November 11-17, 2002: Brendan Constantine

week of November 11-17, 2002



Brendan Constantine


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Brendan Constantine
maybon@usinter.net

Bio (auto)

Brendan Constantine was born and raised in Los Angeles in a household where the works of Shakspeare and Gerard Manly Hokins were read as bedtime stories  His poetry has appeared in numerous journals most notably Artlife, The Cider Press Review, Directions, StellaZine and the L.A Times best seller The Underground Guide To Los Angeles Most recently a portion from his 1999 collection Dante’s Casino was selected as essential reading as part of Antioch University’s MFA in Poetry curriculum  for 2002/03 Other books of poetry include Antenna (1997 Past Modern Press), Return to IKNOWEXACTLY WHATYOUMEANSVILLE  (1998 Inevitable Press), and One Matador (2000 Inevitable Press)  Mr Constantine is currently poet in residence at Venice High School and last year was made a fellow at Idyllwild’s College of the Arts Two new collections of poetry Hyenas 54 and Zombie Dovecote are due out within the next year In February of 2002 Mr Constantine was nominated to the California Governor’s office as a candidate for Poet Laureate of the State of California He lives in Hollywood with his cat Maggie .

The following work is Copyright © 2002, and owned by Brendan Constantine and may not be distributed or reprinted in any form whatsover without written permission from the author.

The Missing

As far as I can tell, they’ve stopped
putting the faces of lost children
on milk cartons The brand I buy
used to devote a whole panel
to them with the words
Have you seen these children?
Ha visto usted estos niños?

in the same red ink as the image
of the smiling cow on the label I want to ask her if she’s found them
but of course, she hasn’t Still, it is
pleasing to imagine this, if only
for a moment; the children,
thousands of them, standing
in a red field beneath a red sun
holding hands or stroking
her glossy coat
The cigarettes I smoke are packaged
with a single trading card depicting
an endangered animal: the Mandrill,
the Ocelot, the Green Sea Turtle;
each of them realized in full color I’ve been saving them, a pack
at a time, in a small tin box shaped
like a car  It’s all I can do Today
I found a Black Footed Ferret, perched
on a snowy slope in Wyoming It looks back at me now from
the top of the deck, its masked
head tilted slightly, searching
for the photographer whose scent
has stopped its hunting.

I find a lost book entitled
Better X-Ray Interpretation

and wonder if it belonged to a doctor who read
poetry I imagine breaking my leg and listening
to the richly accented voice of a French surgeon
as he holds opaque photographs to his lamp
and interprets the radio shadows into flesh
and bone Mine
On his desk I notice a copy of Gray’s Anatomy,
Dobkin’s Principals of Figure Drawing, some
Rodin studies, and this book He explains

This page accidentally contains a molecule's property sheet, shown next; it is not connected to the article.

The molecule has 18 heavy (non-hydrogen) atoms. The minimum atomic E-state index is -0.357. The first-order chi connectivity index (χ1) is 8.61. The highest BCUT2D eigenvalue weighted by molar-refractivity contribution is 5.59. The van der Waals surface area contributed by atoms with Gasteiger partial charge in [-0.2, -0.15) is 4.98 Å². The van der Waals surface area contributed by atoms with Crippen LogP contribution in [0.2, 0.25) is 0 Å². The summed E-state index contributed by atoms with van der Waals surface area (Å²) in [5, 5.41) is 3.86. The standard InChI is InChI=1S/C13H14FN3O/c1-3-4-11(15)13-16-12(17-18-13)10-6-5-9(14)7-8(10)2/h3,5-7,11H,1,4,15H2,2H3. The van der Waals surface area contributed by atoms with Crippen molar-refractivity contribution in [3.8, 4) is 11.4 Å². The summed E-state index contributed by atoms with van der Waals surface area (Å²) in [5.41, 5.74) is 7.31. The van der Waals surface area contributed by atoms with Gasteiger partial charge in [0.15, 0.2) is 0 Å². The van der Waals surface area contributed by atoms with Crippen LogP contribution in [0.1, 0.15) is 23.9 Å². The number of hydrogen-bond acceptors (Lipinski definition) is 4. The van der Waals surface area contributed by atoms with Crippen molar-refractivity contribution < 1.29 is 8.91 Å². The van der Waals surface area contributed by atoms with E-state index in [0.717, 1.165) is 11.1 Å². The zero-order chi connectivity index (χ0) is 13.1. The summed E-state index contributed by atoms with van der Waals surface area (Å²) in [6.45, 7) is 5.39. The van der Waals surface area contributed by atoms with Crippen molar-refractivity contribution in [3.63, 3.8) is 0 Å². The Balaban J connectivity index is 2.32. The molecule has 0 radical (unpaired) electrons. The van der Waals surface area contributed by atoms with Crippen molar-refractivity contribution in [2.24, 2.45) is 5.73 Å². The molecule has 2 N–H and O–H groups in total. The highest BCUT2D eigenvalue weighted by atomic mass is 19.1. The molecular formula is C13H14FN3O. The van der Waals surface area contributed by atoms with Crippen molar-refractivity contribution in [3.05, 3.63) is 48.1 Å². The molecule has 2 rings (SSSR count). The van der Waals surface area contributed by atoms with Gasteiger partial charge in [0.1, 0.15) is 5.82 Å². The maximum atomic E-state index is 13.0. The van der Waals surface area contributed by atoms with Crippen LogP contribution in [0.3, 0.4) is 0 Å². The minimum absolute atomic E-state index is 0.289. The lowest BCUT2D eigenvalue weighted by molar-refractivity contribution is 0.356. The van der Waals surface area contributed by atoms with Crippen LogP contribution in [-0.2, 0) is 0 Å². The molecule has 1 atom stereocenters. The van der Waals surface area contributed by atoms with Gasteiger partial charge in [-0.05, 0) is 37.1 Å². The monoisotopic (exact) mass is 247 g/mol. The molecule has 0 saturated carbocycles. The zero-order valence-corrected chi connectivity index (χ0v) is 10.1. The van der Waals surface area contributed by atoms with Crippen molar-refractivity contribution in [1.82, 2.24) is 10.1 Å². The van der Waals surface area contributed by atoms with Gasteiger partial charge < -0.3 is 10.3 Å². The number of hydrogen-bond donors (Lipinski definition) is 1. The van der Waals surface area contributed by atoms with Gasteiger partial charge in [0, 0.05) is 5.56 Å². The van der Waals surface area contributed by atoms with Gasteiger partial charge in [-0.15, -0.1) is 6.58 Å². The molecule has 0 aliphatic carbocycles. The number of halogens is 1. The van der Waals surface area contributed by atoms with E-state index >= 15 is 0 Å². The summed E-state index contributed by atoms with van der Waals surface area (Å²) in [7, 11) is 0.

how a rupture of the anterior crucitae ligament
and bucking of the posterior cruciate resulted
in extreme avulsion during dislocation “Note,
Monsieur ”, he says with a confiding laugh,
“the hemorrhagic knee effusion Magnifique!”

I nod but ask if he can explain it better He
adjusts his paper beret and points “Certainement Do you see this little bone here? It is the hand
of a girl from my village She is holding a bird
she has found in the grass The poor creature
is dead, perhaps from a cat She holds it
very tightly and weeps, as if this will make
its heart beat again As if it might sing.”

The Two Blind Men
at the Jacob Epstein Exhibit

made a lot of noise coming in
stayed close to the curator
walked through us like firemen
wore shirts half tucked
wore white gloves to touch the scultures
touched th sculptures
went straight for the middle each time:
Paul Robeson’s nose
Albert Einstein’s nose
the belly of a sleepwalking woman
the plexus of a warrior
the brief cleft between two mounting doves
the missing sex of an angel
worked their way out
laughed a lot
cried once
asked to come back tomorrow
said Thank You
ordered a taxi
made fun of the deaf going out

Monsieur Magritte, Your Things
If you are aware of this poem, René
then you know what’s happened
in your home; People, your wife
included, have made it a museum
I’ve been there In fact, I am
there now You painted a train
coming out of the fireplace I am looking at the train-some

wood stove that made you
do it You painted a bedroom
for a giant comb and shaving
brush I am looking at them both,

small on a glass shelf If you
are aware of this poem then
you know what’s not for dinner;
I am looking at cans of soup,

a bouillon cube, a bar of soap,
and your razor, dull now
from missing you People,
your wife included, have arranged

your things with white cards
next to them Your razor’s birthday
is writ there, approximately If you
are in this poem then I am aware

of your face covered with foam The room is wet You are
shaving away the potential beard
and leaving a code of footprints

to the window All along Rue
Esseghem, the unpainted crickets
open their wings to cut the noise
of this world from their feet.